“Paul, a bond-servant of God and an apostle of Jesus Christ, for the faith of those chosen of God and the knowledge of the truth which is according to godliness…”
In my last post, I said that God has given you your position of authority in the church to use “for the faith of those chosen of God.” The apostle Paul goes further: God has given you your position “for the knowledge of the truth which is according to godliness.”
Truth is the bedrock of your calling. You are to preach God’s Word, and His Word is truth (John 17:17). You must accurately handle the word of truth (2 Timothy 2:15). You are a father in the household of God, “which is the church of the living God, the pillar and support of the truth” (1 Timothy 3:15). You are never to walk in craftiness or adulterate the Word of God, but by the manifestation of truth commend yourself to every man’s conscience in the sight of God (2 Corinthians 4:2). You must with gentleness correct those who oppose you, “if perhaps God may grant them repentance leading to the knowledge of the truth” (2 Timothy 2:25).
With the apostle Paul, your duty is to “do nothing against the truth, but only for the truth” (2 Corinthians 13:8).
Because the truth is according to godliness.
You must get this, pastor: the point of your ministry is not to proclaim the truth as an end in itself. The point of your teaching is not to demonstrate the perfections of your theological understanding. The point is godliness.
And this is the test of your teaching: does it lead to godliness? If not, you are not teaching the truth, no matter how orthodox you think you are.
So look at your life. Look at your people. Does your preaching and teaching mortify their sins or mollify their sins? Does it frighten or flatter? Does it help your people stand against the particular evils of our day or does it make them blind to the particular evils of our day?
This is why your doctrine matters. True doctrine leads to godliness. False doctrine leads to sin.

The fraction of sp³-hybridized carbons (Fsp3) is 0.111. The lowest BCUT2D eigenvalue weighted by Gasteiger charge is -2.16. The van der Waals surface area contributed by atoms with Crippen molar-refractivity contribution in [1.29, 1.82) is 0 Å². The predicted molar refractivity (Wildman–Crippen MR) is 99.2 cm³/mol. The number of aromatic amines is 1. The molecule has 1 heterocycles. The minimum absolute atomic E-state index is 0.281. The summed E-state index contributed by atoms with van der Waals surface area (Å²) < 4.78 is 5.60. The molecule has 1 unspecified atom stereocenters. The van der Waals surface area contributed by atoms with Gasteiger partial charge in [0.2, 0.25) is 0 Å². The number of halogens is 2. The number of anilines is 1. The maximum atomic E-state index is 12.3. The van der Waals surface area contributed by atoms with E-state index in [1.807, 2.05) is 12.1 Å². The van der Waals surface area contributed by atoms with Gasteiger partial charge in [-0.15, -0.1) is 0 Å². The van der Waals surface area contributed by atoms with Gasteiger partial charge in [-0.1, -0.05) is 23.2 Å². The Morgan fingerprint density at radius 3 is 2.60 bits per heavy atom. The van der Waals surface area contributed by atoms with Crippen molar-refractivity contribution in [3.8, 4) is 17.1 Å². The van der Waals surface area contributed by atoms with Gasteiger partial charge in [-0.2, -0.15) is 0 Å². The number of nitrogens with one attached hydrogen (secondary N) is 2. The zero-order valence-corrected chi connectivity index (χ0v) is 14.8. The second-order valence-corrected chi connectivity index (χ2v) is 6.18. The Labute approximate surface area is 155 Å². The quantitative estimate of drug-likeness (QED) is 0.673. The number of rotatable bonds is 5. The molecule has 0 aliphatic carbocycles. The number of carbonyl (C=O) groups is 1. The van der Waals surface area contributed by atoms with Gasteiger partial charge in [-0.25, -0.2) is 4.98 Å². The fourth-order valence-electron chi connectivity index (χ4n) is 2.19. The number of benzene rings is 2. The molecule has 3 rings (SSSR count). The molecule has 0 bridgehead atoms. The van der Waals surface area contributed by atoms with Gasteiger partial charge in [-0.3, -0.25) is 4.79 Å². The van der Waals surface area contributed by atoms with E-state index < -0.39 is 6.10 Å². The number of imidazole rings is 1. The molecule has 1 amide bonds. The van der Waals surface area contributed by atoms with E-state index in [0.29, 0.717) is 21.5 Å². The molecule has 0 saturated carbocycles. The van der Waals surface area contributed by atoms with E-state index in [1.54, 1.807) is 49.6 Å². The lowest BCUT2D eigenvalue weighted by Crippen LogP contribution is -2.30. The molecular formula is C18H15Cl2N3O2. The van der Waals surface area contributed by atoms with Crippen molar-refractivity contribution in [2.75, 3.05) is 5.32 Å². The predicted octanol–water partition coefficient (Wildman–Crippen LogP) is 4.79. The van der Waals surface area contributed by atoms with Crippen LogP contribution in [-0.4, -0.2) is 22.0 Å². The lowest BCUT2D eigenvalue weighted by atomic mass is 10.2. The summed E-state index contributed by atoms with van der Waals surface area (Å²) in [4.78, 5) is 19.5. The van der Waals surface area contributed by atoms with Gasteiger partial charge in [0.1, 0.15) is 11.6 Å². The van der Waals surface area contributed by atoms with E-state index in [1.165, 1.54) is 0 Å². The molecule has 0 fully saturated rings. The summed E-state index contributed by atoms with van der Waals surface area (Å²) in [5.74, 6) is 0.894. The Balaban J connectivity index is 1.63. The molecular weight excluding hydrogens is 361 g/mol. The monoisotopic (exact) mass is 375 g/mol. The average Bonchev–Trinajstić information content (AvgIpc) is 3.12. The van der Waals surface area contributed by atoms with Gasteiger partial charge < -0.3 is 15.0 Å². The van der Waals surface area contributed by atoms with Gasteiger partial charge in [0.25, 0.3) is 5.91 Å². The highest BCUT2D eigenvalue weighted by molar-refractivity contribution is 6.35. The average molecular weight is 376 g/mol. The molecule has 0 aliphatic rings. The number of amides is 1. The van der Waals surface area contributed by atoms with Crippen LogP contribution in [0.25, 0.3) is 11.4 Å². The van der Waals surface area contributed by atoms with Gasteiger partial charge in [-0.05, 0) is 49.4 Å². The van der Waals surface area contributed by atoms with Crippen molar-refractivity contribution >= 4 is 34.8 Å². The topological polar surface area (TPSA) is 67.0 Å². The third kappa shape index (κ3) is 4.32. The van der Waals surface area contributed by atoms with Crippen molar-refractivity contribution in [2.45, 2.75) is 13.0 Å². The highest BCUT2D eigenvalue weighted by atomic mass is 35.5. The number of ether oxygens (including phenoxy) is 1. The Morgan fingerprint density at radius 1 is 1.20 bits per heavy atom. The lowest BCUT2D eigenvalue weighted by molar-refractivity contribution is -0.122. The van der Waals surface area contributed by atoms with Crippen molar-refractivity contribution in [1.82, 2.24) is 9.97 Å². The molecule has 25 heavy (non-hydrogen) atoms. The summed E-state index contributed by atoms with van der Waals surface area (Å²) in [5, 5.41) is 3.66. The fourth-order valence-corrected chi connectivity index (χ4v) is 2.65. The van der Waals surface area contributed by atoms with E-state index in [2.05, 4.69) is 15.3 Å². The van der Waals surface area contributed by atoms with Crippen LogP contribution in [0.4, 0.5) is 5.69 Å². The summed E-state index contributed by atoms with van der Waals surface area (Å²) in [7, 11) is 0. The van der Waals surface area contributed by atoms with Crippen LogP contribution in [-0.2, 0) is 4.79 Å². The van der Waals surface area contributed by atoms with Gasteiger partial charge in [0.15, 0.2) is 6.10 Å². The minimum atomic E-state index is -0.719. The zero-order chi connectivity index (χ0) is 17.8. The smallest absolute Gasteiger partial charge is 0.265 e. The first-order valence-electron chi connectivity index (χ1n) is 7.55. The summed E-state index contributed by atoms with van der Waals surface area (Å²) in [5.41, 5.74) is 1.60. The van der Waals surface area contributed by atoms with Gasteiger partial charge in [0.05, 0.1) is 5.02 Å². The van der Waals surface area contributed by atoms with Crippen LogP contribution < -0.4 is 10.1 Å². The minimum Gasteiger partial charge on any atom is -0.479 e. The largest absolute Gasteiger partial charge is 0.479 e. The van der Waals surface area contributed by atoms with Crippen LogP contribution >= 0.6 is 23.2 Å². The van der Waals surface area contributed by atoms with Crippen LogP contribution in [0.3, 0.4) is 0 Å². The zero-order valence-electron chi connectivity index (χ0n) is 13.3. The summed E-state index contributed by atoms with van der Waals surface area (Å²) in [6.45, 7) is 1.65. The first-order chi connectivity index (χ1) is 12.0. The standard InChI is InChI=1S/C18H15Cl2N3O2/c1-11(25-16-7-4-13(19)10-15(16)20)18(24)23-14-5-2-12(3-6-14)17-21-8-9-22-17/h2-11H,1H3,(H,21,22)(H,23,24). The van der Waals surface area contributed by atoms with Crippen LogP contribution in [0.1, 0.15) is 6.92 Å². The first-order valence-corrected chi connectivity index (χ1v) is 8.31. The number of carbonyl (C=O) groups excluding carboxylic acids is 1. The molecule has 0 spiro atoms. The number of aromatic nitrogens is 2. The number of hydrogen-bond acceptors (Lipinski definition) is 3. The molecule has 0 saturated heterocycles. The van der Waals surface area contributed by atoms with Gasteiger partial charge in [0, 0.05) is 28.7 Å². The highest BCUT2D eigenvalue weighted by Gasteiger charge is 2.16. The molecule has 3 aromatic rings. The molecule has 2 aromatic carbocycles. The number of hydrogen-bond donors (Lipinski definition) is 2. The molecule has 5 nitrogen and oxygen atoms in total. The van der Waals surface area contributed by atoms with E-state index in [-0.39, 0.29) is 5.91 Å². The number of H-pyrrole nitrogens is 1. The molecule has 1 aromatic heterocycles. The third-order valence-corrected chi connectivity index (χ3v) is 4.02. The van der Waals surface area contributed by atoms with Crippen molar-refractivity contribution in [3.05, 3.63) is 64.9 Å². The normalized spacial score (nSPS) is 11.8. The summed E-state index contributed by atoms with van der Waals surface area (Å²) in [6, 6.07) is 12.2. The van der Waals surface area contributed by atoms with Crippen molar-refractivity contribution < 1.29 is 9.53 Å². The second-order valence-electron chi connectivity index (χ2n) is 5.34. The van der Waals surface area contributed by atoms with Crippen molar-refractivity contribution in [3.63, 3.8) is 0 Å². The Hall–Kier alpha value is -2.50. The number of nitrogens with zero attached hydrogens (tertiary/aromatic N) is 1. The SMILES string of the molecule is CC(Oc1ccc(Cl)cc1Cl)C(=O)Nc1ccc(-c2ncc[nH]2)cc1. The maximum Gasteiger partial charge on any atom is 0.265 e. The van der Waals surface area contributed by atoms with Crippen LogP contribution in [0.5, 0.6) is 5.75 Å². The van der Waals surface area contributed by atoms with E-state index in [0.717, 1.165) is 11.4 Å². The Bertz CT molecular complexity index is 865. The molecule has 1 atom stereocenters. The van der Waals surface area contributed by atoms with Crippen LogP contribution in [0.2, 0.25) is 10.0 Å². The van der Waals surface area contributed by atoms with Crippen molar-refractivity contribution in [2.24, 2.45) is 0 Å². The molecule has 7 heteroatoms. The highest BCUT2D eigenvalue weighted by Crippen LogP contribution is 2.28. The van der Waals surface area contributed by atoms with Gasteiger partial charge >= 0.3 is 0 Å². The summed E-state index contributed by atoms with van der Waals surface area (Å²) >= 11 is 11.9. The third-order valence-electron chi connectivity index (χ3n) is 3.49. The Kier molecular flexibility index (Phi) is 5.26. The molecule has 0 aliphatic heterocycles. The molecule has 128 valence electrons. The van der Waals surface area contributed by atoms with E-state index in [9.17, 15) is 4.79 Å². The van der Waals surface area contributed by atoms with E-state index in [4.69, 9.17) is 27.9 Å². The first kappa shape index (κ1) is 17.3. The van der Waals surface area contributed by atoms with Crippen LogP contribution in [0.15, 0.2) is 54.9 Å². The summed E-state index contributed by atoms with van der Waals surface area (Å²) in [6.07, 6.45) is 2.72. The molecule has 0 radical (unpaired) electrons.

Our forefathers understood this:
“That truth is in order to goodness; and the great touchstone of truth, its tendency to promote holiness; according to our Saviour's rule, ‘by their fruits ye shall know them:’ And that no opinion can be either more pernicious or absurd, than that which brings truth and falsehood upon a level, and represents it as of no consequence what a man's opinions are. On the contrary...there is an inseparable connection between faith and practice, truth and duty. Otherwise, it would be of no consequence either to discover truth, or to embrace it" (Preliminary Principles of the Form of Government for the Presbyterian Church in the U.S.A., 1788).
This isn’t rocket science, but sadly, so-called biblical, reformed churches and seminaries in America fail to understand it.
Theistic evolution? No big deal. Egalitarianism? No big deal. Hell is just the absence of God’s presence? No big deal. The only duty of Christians is to believe more? No big deal.
But it is a big deal. For every Tullian Tchividjian there are a hundred unknown pastors who have drunk from his poison well. And for every pastor who has drunk from his poison well, there are thousands of Christians who have made shipwreck because of that teaching.
The blood of those fallen saints is on the hands of every teacher whose “truth” is not according to godliness.